Interested in Language
I have a question about this expression: to make it through....I cannot find it either on the dictionaries or on the Internet to learn about its use and its meanings...can you help me?
I know it means to succeed in doing something, but can I use it for every kind of success?
1) Are there any collocations or contexts you are used to associating it with?
2) When talking about passing an exam, does "make it through" have the same meaning of "get through an exam"?
I also have another question about the expression "to make the grade" that I looked up on the dictionary and it says it means "to succeed", but does it mean the same of "to make it through"? in what type of context do you use it? It's difficult to find clear examples to make out the meaning of this expression.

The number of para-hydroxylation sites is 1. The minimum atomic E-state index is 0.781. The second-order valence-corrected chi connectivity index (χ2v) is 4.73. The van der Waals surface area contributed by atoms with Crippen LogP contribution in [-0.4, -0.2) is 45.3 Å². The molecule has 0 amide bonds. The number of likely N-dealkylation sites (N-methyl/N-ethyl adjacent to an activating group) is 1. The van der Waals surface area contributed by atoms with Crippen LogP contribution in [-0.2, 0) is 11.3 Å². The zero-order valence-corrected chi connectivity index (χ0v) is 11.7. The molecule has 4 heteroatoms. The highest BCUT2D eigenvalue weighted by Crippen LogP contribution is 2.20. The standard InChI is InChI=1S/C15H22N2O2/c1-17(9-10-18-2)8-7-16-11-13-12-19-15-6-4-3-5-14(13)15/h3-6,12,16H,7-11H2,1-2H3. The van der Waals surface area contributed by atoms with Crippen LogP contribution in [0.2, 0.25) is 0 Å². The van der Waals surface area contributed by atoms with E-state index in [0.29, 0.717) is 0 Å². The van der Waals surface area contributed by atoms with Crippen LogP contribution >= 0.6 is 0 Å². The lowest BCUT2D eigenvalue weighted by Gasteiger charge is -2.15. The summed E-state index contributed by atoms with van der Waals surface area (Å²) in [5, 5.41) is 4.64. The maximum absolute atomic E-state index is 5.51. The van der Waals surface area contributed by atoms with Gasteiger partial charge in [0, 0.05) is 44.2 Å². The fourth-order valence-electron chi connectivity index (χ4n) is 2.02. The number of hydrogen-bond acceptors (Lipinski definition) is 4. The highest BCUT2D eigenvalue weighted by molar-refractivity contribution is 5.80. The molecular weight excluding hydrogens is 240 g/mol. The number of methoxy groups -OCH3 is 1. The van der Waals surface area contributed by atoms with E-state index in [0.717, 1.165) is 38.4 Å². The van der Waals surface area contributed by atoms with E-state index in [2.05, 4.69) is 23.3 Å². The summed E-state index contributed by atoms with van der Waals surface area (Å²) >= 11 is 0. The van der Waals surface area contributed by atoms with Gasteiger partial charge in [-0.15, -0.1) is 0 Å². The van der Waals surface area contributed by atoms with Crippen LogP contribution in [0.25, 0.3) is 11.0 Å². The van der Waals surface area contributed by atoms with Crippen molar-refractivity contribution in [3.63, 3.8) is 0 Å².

Please, help me with more examples as to these two expressions.
Thank you in advance.
"To make it through" means to survive or endure something, usually a hardship or tough circumstances.
People had to be strong to make it through the Depression.
It was a difficult procedure, but he made it through surgery.
"To make the grade" can mean succeed, but it implies living up to a given standard.
There is a list of phrasal verbs and idioms with "make" here: http://www.thefreedictionary.com/make+the+grade
Pope of the Dictionary.com Forum